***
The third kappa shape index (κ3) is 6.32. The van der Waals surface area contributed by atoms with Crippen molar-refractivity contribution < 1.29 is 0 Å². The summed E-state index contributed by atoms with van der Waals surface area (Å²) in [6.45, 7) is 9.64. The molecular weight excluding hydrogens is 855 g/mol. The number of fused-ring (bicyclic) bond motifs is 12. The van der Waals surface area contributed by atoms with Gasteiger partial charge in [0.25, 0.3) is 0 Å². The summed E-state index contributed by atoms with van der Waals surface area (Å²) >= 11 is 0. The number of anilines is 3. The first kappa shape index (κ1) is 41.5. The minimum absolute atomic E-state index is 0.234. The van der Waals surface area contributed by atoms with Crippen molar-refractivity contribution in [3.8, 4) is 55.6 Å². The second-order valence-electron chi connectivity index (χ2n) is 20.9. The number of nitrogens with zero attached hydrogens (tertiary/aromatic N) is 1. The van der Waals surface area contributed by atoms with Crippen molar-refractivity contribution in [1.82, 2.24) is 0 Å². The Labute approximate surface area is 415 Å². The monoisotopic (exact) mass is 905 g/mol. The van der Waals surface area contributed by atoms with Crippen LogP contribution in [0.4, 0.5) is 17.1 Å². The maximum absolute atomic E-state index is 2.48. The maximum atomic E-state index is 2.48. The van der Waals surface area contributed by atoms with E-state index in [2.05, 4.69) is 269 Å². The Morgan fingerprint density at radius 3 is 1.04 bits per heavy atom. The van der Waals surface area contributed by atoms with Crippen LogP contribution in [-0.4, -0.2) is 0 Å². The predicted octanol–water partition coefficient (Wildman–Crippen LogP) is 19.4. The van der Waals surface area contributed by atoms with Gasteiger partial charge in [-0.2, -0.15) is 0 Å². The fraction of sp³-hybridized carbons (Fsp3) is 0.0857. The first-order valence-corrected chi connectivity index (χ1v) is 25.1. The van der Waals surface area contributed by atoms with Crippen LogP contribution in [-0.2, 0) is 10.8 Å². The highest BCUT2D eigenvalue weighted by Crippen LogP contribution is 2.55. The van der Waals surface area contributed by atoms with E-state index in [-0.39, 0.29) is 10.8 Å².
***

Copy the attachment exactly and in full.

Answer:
The third kappa shape index (κ3) is 6.32. The van der Waals surface area contributed by atoms with Crippen molar-refractivity contribution < 1.29 is 0 Å². The summed E-state index contributed by atoms with van der Waals surface area (Å²) in [6.45, 7) is 9.64. The molecular weight excluding hydrogens is 855 g/mol. The number of fused-ring (bicyclic) bond motifs is 12. The van der Waals surface area contributed by atoms with Gasteiger partial charge in [0.25, 0.3) is 0 Å². The summed E-state index contributed by atoms with van der Waals surface area (Å²) >= 11 is 0. The number of anilines is 3. The first kappa shape index (κ1) is 41.5. The minimum absolute atomic E-state index is 0.234. The van der Waals surface area contributed by atoms with Crippen molar-refractivity contribution in [3.8, 4) is 55.6 Å². The second-order valence-electron chi connectivity index (χ2n) is 20.9. The number of nitrogens with zero attached hydrogens (tertiary/aromatic N) is 1. The van der Waals surface area contributed by atoms with Crippen molar-refractivity contribution in [1.82, 2.24) is 0 Å². The Labute approximate surface area is 415 Å². The monoisotopic (exact) mass is 905 g/mol. The van der Waals surface area contributed by atoms with Crippen LogP contribution in [0.4, 0.5) is 17.1 Å². The maximum absolute atomic E-state index is 2.48. The maximum atomic E-state index is 2.48. The van der Waals surface area contributed by atoms with E-state index in [2.05, 4.69) is 269 Å². The Morgan fingerprint density at radius 3 is 1.04 bits per heavy atom. The van der Waals surface area contributed by atoms with Crippen LogP contribution in [-0.4, -0.2) is 0 Å². The predicted octanol–water partition coefficient (Wildman–Crippen LogP) is 19.4. The van der Waals surface area contributed by atoms with Gasteiger partial charge in [-0.2, -0.15) is 0 Å². The fraction of sp³-hybridized carbons (Fsp3) is 0.0857. The first-order valence-corrected chi connectivity index (χ1v) is 25.1. The van der Waals surface area contributed by atoms with Crippen LogP contribution in [-0.2, 0) is 10.8 Å². The highest BCUT2D eigenvalue weighted by Crippen LogP contribution is 2.55. The van der Waals surface area contributed by atoms with E-state index in [-0.39, 0.29) is 10.8 Å².